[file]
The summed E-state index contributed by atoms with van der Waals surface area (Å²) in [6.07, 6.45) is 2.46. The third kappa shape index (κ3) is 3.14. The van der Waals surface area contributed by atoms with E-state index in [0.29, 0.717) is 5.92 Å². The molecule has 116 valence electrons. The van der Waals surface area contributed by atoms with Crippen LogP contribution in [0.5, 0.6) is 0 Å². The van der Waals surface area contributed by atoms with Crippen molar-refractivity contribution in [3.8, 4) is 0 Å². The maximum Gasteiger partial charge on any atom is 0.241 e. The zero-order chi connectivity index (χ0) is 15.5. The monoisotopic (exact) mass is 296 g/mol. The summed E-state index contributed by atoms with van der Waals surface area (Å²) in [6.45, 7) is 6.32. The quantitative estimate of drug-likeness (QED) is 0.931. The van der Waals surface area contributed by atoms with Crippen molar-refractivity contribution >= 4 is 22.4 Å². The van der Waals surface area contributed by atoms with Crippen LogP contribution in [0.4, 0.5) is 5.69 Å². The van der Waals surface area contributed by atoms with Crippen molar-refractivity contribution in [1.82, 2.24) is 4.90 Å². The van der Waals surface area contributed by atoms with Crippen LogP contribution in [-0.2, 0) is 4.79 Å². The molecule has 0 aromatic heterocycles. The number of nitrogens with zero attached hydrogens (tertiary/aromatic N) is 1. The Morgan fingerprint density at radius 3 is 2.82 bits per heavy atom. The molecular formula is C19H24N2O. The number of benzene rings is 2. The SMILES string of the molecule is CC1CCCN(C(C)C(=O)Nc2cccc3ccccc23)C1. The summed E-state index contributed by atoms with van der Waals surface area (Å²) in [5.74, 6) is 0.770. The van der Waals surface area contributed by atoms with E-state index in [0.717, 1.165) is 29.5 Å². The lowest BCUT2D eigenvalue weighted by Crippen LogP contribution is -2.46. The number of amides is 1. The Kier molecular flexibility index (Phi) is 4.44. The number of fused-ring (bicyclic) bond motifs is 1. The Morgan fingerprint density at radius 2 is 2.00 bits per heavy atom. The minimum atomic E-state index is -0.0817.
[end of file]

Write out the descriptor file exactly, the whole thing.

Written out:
The summed E-state index contributed by atoms with van der Waals surface area (Å²) in [6.07, 6.45) is 2.46. The third kappa shape index (κ3) is 3.14. The van der Waals surface area contributed by atoms with E-state index in [0.29, 0.717) is 5.92 Å². The molecule has 116 valence electrons. The van der Waals surface area contributed by atoms with Crippen LogP contribution in [0.5, 0.6) is 0 Å². The van der Waals surface area contributed by atoms with Crippen molar-refractivity contribution in [3.8, 4) is 0 Å². The maximum Gasteiger partial charge on any atom is 0.241 e. The zero-order chi connectivity index (χ0) is 15.5. The monoisotopic (exact) mass is 296 g/mol. The summed E-state index contributed by atoms with van der Waals surface area (Å²) in [6.45, 7) is 6.32. The quantitative estimate of drug-likeness (QED) is 0.931. The van der Waals surface area contributed by atoms with Crippen molar-refractivity contribution >= 4 is 22.4 Å². The van der Waals surface area contributed by atoms with Crippen LogP contribution in [0.4, 0.5) is 5.69 Å². The van der Waals surface area contributed by atoms with Crippen molar-refractivity contribution in [1.82, 2.24) is 4.90 Å². The van der Waals surface area contributed by atoms with Crippen LogP contribution in [-0.2, 0) is 4.79 Å². The molecule has 0 aromatic heterocycles. The number of nitrogens with zero attached hydrogens (tertiary/aromatic N) is 1. The Morgan fingerprint density at radius 3 is 2.82 bits per heavy atom. The molecular formula is C19H24N2O. The number of benzene rings is 2. The SMILES string of the molecule is CC1CCCN(C(C)C(=O)Nc2cccc3ccccc23)C1. The summed E-state index contributed by atoms with van der Waals surface area (Å²) in [5.74, 6) is 0.770. The van der Waals surface area contributed by atoms with E-state index in [0.717, 1.165) is 29.5 Å². The lowest BCUT2D eigenvalue weighted by Crippen LogP contribution is -2.46. The number of amides is 1. The Kier molecular flexibility index (Phi) is 4.44. The number of fused-ring (bicyclic) bond motifs is 1. The Morgan fingerprint density at radius 2 is 2.00 bits per heavy atom. The minimum atomic E-state index is -0.0817.